Stop Kiss, Dignity Players' current production, traces the evolving relationship of two young, single women pursuing careers in New York City. Relatively early in this one-act play, the audience is forced to consider the violence that results from a stranger witnessing the first tentative kiss between the two women.
Diana Son's 1998 play allows us to trace the progress of both women toward independence and self-discovery. They set out to make life commitments that become more pressing after their frightening confrontation with unprovoked violence.
In this demanding production, which requires instant scene changes and seamless moves back and forth in time, Dan Kavanaugh makes his impressive Dignity Players directing debut. Kavanaugh has chosen an excellent cast, and gets high marks for his selection of two female leads who are not the sylphlike creatures we're accustomed to seeing on stage.
Callie has lived for several years in a rent-controlled apartment and works as a radio traffic reporter. She has agreed to help Sara, recently arrived from St. Louis and living in an apartment where her cat is unwelcome. Callie and Sara get acquainted by discussing their living arrangements, boyfriends and favorite television shows - areas providing an urban humor reminiscent of Seinfeld. We learn that Sara has won an award that will enable her to teach a third-grade public school class in the Bronx.
Sara hardly realizes the late-night dangers lurking in her Bronx neighborhood. Far removed from the 1963 city depicted in Neil Simon's Barefoot in the Park, this is a New York where parks are less charming and more fearsome.
The story is told in flashbacks, where the audience learns of Sara's increasing satisfaction from teaching, and her enthusiastic desire to explore the city and expand her social network through Callie's exciting business colleagues.
Callie's job requires her to monitor traffic from a helicopter. She is easily distracted and unable to concentrate on anything except restaurants and clothing. Her continuing relationship with former college chum and casual sex partner George underscores her reluctance to make commitments.
As Callie, Niji Ramunas conveys her character's detachment and her easy relationship with George, well-played by Chris Haley. Ramunas' Callie evolves after the vicious attack to assume a full commitment to Sara.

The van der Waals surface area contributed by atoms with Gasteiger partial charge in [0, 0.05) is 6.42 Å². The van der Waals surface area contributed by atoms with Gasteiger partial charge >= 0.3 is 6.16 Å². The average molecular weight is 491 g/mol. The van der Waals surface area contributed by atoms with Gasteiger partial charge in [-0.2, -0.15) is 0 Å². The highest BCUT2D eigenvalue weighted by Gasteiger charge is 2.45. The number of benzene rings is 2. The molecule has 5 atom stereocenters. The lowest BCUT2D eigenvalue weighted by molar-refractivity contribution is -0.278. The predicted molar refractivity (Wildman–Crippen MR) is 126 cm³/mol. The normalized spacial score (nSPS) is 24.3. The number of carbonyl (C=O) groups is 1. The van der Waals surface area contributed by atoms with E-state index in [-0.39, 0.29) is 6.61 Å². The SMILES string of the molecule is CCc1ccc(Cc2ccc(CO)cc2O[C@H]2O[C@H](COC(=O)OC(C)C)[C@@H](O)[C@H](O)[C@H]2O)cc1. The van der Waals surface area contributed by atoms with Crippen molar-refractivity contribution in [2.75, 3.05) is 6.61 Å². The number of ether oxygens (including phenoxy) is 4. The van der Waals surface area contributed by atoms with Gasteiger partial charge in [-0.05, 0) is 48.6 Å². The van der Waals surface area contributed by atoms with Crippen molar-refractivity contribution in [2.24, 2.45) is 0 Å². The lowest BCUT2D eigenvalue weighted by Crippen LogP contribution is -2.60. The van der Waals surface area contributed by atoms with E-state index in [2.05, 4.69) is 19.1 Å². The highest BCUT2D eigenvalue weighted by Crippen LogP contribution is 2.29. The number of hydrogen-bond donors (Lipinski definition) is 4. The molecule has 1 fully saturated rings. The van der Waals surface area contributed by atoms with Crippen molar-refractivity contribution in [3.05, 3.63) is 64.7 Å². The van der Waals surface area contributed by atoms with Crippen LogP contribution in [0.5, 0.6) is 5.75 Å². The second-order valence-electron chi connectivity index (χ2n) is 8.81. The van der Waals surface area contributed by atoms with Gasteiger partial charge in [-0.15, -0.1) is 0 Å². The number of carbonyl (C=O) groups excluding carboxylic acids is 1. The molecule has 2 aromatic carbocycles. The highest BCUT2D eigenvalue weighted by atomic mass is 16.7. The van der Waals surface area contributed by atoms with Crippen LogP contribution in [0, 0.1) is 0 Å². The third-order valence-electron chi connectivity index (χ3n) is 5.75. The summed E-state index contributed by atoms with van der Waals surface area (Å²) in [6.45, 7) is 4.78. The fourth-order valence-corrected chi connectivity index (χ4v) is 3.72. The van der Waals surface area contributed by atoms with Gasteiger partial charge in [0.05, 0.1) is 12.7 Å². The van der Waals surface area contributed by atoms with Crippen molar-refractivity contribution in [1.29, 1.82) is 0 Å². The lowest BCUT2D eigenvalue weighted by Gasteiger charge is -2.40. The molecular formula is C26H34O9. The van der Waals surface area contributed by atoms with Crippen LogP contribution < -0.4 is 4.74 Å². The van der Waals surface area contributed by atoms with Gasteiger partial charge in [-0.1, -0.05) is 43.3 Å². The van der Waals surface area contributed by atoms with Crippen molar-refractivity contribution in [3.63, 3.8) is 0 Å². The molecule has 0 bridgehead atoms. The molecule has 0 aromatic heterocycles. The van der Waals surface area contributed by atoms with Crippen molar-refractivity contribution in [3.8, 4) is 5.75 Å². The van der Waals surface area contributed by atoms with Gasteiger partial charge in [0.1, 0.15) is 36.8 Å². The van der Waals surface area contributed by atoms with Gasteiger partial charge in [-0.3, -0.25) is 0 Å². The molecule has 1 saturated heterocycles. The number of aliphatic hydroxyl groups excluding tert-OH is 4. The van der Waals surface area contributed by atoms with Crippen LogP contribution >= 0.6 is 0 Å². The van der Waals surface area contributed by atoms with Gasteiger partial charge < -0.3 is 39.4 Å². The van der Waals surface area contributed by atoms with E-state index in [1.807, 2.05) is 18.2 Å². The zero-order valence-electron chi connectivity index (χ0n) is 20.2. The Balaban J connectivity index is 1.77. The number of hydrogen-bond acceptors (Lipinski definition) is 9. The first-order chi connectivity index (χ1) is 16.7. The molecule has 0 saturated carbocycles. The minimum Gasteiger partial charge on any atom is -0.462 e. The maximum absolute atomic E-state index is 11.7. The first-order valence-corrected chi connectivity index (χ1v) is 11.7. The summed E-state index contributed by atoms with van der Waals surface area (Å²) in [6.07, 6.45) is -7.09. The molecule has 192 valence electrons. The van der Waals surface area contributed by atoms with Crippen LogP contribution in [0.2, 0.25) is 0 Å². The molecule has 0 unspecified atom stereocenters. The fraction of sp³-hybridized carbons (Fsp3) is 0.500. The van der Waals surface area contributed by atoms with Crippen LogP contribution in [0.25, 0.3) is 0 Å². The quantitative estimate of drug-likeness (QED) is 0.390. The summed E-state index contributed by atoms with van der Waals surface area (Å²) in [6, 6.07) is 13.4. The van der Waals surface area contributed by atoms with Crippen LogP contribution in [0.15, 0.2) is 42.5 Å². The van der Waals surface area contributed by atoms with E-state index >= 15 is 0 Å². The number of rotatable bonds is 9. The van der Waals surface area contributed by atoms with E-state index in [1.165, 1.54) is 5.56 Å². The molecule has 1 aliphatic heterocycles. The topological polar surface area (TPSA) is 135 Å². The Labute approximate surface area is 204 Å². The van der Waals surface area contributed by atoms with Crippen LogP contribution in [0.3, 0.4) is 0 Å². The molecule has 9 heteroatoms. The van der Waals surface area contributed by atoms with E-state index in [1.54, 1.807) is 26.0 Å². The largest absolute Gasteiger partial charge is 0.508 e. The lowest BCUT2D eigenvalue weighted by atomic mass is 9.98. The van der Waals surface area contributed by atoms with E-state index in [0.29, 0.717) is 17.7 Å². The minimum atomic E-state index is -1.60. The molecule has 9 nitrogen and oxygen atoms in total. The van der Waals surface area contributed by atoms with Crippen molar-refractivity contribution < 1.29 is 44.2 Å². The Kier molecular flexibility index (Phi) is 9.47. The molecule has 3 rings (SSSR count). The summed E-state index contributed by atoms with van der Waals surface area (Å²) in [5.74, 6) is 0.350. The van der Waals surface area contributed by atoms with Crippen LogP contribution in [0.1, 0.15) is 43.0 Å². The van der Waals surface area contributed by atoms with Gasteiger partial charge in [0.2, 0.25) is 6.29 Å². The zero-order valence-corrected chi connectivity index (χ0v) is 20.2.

Shannon Benil inhabits Sara, conveying her strength and sharp focus, along with vulnerability and a touching disbelief at her fate after a stranger's hatred endangers her life. Benil's Sara also reveals unwavering dedication to her teaching career, despite her parents' wishes or those expressed by her former boyfriend, Peter.
Convincingly played by Thomas Byrne, Peter expresses conflicting emotions about his relationship with Sara and hers with Callie. He doesn't seem to understand Sara's fierce independence in directing her own life.
Strong in supporting roles are Kyle Bray as Detective Cole, who manages to bring warmth and interject some humor as he pieces the clues together, and Mary MacLeod, who plays both the witness who tries to stop the violent crime from her window and summons police and the nurse caring for Sara.
With Stop Kiss, Dignity Players closes a season dedicated to celebrating women. In Jean Anouilh's Antigone, a woman in ancient Greece defies a king. The musical Vanishing Point covers the accomplishments of three strong, 20th-century women, Amelia Earhart, Aimee Semple MePherson and Agatha Christie.
Stop Kiss continues this weekend with performances at 8 p.m. tonight, tomorrow and Saturday and at 2 p.m. Sunday at the Unitarian Universalist Church of Annapolis at 333 Dubois Road.
Reservations and information at dignityplayers. com or by calling 410-266-8044, ext. 127.